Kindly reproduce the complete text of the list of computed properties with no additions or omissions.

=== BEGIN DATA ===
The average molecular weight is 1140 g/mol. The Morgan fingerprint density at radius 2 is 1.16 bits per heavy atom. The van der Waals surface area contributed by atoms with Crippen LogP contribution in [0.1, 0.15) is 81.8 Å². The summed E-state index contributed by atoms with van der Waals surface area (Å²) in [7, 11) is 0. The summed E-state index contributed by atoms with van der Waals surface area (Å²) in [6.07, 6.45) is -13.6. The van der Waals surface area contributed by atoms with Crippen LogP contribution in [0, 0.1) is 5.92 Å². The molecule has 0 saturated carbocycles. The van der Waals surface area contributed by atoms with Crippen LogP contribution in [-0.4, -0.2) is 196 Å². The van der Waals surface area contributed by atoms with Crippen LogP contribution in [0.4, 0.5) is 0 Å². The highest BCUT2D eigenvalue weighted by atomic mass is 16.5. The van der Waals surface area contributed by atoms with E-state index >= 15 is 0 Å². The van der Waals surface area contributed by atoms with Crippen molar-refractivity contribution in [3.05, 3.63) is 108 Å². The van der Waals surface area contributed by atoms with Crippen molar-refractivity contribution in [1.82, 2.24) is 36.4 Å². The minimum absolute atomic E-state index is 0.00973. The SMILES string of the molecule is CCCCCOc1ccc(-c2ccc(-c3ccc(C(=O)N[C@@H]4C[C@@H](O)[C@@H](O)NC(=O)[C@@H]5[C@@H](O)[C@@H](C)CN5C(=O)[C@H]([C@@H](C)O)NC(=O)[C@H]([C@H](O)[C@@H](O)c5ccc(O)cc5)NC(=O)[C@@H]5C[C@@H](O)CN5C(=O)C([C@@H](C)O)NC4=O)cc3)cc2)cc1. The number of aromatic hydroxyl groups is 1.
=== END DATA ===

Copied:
The average molecular weight is 1140 g/mol. The Morgan fingerprint density at radius 2 is 1.16 bits per heavy atom. The van der Waals surface area contributed by atoms with Crippen LogP contribution in [0.1, 0.15) is 81.8 Å². The summed E-state index contributed by atoms with van der Waals surface area (Å²) in [7, 11) is 0. The summed E-state index contributed by atoms with van der Waals surface area (Å²) in [6.07, 6.45) is -13.6. The van der Waals surface area contributed by atoms with Crippen LogP contribution in [0, 0.1) is 5.92 Å². The molecule has 0 saturated carbocycles. The van der Waals surface area contributed by atoms with Crippen LogP contribution in [-0.4, -0.2) is 196 Å². The van der Waals surface area contributed by atoms with Crippen LogP contribution in [0.4, 0.5) is 0 Å². The highest BCUT2D eigenvalue weighted by atomic mass is 16.5. The van der Waals surface area contributed by atoms with E-state index >= 15 is 0 Å². The van der Waals surface area contributed by atoms with Crippen molar-refractivity contribution in [3.05, 3.63) is 108 Å². The van der Waals surface area contributed by atoms with Crippen molar-refractivity contribution in [1.82, 2.24) is 36.4 Å². The minimum absolute atomic E-state index is 0.00973. The SMILES string of the molecule is CCCCCOc1ccc(-c2ccc(-c3ccc(C(=O)N[C@@H]4C[C@@H](O)[C@@H](O)NC(=O)[C@@H]5[C@@H](O)[C@@H](C)CN5C(=O)[C@H]([C@@H](C)O)NC(=O)[C@H]([C@H](O)[C@@H](O)c5ccc(O)cc5)NC(=O)[C@@H]5C[C@@H](O)CN5C(=O)C([C@@H](C)O)NC4=O)cc3)cc2)cc1. The number of aromatic hydroxyl groups is 1.